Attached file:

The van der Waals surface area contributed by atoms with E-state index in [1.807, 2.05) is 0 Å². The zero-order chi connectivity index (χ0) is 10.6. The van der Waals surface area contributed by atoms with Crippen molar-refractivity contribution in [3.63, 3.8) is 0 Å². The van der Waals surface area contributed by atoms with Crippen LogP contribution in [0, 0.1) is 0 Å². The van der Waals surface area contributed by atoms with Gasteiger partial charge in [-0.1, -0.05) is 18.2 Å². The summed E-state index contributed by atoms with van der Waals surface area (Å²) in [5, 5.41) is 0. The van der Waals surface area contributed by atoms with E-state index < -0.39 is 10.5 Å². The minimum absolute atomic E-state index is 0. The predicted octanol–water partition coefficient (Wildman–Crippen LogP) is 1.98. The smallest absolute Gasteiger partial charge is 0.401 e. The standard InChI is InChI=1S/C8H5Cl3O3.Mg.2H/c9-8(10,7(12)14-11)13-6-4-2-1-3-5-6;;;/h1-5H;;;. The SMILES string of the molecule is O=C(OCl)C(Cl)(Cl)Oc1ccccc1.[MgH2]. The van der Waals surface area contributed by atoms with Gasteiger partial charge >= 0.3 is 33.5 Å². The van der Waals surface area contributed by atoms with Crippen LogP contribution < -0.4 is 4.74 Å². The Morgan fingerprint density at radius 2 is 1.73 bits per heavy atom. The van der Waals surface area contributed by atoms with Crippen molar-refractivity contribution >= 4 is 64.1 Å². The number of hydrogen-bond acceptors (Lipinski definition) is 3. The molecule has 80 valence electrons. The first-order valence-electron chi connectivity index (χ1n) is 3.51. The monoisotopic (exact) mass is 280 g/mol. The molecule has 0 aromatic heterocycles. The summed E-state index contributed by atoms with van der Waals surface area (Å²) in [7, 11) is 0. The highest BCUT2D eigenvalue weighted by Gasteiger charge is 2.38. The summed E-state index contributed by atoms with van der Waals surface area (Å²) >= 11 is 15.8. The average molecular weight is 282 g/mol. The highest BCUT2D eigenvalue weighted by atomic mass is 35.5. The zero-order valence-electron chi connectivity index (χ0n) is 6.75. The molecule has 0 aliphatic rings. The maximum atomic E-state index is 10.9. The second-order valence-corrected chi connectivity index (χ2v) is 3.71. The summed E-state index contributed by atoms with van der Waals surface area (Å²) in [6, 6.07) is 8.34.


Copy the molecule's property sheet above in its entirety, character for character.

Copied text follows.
The van der Waals surface area contributed by atoms with E-state index in [1.807, 2.05) is 0 Å². The zero-order chi connectivity index (χ0) is 10.6. The van der Waals surface area contributed by atoms with Crippen molar-refractivity contribution in [3.63, 3.8) is 0 Å². The van der Waals surface area contributed by atoms with Crippen LogP contribution in [0, 0.1) is 0 Å². The van der Waals surface area contributed by atoms with Gasteiger partial charge in [-0.1, -0.05) is 18.2 Å². The summed E-state index contributed by atoms with van der Waals surface area (Å²) in [5, 5.41) is 0. The van der Waals surface area contributed by atoms with E-state index < -0.39 is 10.5 Å². The minimum absolute atomic E-state index is 0. The predicted octanol–water partition coefficient (Wildman–Crippen LogP) is 1.98. The smallest absolute Gasteiger partial charge is 0.401 e. The standard InChI is InChI=1S/C8H5Cl3O3.Mg.2H/c9-8(10,7(12)14-11)13-6-4-2-1-3-5-6;;;/h1-5H;;;. The SMILES string of the molecule is O=C(OCl)C(Cl)(Cl)Oc1ccccc1.[MgH2]. The van der Waals surface area contributed by atoms with Gasteiger partial charge >= 0.3 is 33.5 Å². The van der Waals surface area contributed by atoms with Crippen LogP contribution < -0.4 is 4.74 Å². The Morgan fingerprint density at radius 2 is 1.73 bits per heavy atom. The van der Waals surface area contributed by atoms with Crippen molar-refractivity contribution >= 4 is 64.1 Å². The number of hydrogen-bond acceptors (Lipinski definition) is 3. The molecule has 80 valence electrons. The first-order valence-electron chi connectivity index (χ1n) is 3.51. The monoisotopic (exact) mass is 280 g/mol. The molecule has 0 aromatic heterocycles. The summed E-state index contributed by atoms with van der Waals surface area (Å²) in [7, 11) is 0. The highest BCUT2D eigenvalue weighted by Gasteiger charge is 2.38. The summed E-state index contributed by atoms with van der Waals surface area (Å²) >= 11 is 15.8. The average molecular weight is 282 g/mol. The highest BCUT2D eigenvalue weighted by atomic mass is 35.5. The zero-order valence-electron chi connectivity index (χ0n) is 6.75. The molecule has 0 aliphatic rings. The maximum atomic E-state index is 10.9. The second-order valence-corrected chi connectivity index (χ2v) is 3.71. The summed E-state index contributed by atoms with van der Waals surface area (Å²) in [6, 6.07) is 8.34.